The title of the plot includes the year range that is input above.

climate_spend_plt_fn <- function(
                                 data,
                                 y_range_low = 2000,
                                 y_range_hi = 2010,
                                 ncol = 3,
                                 caption = ""
                                 )
{

  plot_title <- str_glue("Federal R&D budget towards Climate Change: {y_range_low}-{y_range_hi}")

  data %>%
  filter(year_dt >= y_range_low & year_dt <= y_range_hi) %>%
  ggplot(aes(y = tot_spend_dept_y_txt, x = department, fill = department ))+
  geom_col() +
  facet_wrap(~ year_dt,
             ncol = 3,
             scales = "free_y"
             ) +
  #scale_y_continuous(breaks = scales::pretty_breaks(10)) +
  theme_tq() +
  scale_fill_tq(theme = "dark") +
  theme(
    axis.text.x = element_text(angle = 45,
                               hjust = 1.2),
    legend.position = "none",
    plot.background=element_rect(fill="#f7f7f7"),
    ) +
  labs(
    title = plot_title,
    x = "Department",
    y = "Total Budget $ Billion",
    subtitle = "NASA literally dwarfs all the other departments, getting to spend upwards of 1.1 Billion dollars every year since 2000.",
    caption = caption
  )

}
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Visualizing department-wise spending over the years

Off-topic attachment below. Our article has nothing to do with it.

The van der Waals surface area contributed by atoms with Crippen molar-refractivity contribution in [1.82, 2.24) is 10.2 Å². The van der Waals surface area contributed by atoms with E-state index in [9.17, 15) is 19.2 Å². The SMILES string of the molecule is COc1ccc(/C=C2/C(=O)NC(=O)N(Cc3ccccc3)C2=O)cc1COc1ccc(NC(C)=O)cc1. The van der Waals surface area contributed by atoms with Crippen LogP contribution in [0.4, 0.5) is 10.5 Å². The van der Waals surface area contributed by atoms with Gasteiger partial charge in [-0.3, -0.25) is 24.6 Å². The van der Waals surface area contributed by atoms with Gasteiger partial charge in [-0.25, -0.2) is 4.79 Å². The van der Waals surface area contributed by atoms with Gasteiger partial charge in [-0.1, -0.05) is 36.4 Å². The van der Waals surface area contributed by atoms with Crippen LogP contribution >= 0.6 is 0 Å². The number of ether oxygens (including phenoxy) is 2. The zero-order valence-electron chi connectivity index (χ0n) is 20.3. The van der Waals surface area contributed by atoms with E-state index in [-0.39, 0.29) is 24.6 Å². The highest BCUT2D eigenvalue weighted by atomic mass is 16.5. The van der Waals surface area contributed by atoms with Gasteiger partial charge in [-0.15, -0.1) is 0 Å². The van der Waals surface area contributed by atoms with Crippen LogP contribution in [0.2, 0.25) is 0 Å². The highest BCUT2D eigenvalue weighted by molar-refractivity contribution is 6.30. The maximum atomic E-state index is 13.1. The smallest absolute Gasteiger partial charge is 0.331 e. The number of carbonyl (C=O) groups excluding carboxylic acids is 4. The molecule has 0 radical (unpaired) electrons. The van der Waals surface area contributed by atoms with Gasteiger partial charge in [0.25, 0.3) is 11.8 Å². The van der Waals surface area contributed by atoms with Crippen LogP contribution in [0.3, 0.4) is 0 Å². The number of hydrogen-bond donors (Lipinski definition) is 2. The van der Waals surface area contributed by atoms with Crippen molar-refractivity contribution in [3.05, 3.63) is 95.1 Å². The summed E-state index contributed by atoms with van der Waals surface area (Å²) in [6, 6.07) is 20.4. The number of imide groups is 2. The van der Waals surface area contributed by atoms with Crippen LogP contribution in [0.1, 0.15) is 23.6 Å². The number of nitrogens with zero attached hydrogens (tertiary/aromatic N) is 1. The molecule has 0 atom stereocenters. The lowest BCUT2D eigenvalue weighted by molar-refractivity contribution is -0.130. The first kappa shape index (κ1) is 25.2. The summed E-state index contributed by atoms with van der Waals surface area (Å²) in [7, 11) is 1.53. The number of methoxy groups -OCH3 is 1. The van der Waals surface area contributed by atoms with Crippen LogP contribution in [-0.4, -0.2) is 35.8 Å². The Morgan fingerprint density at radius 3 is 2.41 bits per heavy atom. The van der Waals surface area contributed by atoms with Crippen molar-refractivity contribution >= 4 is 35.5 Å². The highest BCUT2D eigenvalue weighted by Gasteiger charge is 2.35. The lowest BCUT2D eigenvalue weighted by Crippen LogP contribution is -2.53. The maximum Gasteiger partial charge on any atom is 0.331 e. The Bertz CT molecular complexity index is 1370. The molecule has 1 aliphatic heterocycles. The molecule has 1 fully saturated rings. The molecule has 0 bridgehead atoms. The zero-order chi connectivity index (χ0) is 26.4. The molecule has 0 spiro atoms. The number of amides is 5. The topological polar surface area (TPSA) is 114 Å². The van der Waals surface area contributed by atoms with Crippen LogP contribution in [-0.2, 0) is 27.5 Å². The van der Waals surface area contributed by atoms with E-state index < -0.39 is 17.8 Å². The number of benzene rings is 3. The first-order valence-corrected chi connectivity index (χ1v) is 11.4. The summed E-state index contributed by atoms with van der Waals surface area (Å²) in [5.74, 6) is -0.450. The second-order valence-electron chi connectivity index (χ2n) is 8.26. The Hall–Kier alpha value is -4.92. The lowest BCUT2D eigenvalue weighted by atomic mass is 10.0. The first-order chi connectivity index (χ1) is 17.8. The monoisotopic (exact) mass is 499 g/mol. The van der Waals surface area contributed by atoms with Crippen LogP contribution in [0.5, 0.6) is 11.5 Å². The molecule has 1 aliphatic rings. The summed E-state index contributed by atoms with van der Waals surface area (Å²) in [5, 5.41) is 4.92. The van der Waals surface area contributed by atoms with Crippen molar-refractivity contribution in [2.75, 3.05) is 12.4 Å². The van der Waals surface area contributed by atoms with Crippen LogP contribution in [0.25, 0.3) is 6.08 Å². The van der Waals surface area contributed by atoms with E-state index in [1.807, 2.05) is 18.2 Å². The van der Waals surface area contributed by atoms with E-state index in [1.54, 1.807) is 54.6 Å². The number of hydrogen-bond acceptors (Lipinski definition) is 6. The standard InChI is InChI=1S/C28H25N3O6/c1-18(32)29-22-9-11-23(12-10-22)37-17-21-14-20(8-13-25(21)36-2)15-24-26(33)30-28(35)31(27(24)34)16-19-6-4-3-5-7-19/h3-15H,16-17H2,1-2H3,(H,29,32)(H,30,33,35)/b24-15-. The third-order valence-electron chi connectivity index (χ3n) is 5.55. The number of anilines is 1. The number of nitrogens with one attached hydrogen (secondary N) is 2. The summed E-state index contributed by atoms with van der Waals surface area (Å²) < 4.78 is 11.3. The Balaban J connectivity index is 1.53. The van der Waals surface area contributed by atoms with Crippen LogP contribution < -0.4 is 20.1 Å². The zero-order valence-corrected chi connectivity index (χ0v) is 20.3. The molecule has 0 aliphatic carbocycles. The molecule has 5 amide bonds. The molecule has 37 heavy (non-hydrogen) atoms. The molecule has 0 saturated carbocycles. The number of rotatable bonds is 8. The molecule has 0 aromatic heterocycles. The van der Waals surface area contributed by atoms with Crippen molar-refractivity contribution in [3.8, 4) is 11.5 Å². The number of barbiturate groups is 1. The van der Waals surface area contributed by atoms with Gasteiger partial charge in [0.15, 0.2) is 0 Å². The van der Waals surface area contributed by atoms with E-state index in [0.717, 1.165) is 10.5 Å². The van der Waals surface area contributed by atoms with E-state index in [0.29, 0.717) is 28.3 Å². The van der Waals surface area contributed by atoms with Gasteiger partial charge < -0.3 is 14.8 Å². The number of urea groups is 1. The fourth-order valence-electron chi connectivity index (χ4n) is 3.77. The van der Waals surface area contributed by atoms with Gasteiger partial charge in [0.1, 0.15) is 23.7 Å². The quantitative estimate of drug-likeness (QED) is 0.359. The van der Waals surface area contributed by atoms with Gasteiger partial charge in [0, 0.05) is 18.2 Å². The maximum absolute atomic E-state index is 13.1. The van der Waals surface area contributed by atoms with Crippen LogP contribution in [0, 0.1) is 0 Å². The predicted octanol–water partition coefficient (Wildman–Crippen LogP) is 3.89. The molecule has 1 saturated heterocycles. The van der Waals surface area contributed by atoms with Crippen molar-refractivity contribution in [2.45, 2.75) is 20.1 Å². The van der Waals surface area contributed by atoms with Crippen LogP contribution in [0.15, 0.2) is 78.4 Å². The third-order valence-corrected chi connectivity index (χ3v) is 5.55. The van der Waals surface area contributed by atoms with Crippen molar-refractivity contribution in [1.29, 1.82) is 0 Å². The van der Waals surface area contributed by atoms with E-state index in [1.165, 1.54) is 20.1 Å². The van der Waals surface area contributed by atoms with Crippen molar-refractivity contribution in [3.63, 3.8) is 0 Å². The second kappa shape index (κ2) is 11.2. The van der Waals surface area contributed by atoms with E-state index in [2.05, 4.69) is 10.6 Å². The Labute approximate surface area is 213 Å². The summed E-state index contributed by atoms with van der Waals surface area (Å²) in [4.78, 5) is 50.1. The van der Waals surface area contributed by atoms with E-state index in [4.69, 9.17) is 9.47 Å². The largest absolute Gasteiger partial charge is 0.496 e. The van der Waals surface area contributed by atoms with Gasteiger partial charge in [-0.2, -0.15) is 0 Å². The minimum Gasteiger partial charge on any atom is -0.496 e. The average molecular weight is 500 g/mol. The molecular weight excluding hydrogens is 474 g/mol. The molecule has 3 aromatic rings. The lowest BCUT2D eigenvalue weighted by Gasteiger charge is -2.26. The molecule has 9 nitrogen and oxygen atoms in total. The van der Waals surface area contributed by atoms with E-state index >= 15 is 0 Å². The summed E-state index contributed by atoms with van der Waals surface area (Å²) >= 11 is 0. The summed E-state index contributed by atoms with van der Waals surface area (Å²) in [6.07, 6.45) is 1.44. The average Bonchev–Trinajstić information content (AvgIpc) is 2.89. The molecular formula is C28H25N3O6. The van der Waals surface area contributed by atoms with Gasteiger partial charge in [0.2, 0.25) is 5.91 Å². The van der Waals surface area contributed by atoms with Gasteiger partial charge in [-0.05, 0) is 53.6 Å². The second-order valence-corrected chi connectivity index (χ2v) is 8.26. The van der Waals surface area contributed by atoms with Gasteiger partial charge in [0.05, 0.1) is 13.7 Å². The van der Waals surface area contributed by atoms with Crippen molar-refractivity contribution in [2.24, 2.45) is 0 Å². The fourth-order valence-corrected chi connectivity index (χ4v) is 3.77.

Calling the function and passing in the entire date (year) range of 2000-2010. Note that for a single year, have both the arguments y_range_low and y_range_high equal to the same year.

climate_spend_plt_fn(climate_spend_dept_y,
                     y_range_low = 2000,
                     y_range_hi = 2010,
                     caption = "#TidyTuesday:\nDataset 2019-02-12\nShreyas Ragavan"
                       )
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Figure 2: R&D Budget towards Climate Change from year 2000-2010 across departments.

climate_spend_plt_fn(climate_spend_dept_y,
                     y_range_low = 2011,
                     y_range_hi = 2017,
                     caption = "#TidyTuesday:\nDataset 2019-02-12\nShreyas Ragavan"
                       )
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Figure 3: R&D Budget towards Climate Change from year 2011-2017 across departments.

Some Concluding statements

NASA has the highest R&D budget allocation towards climate change, and one that is significantly higher than all the other departments put together. The median spending on R&D towards climate change has been increasing over the years, which is a good sign considering the importance of the problem. Some further explorations could be along the lines of the percentage change in spending per department every year, and the proportion of each department in terms of percentage for each year.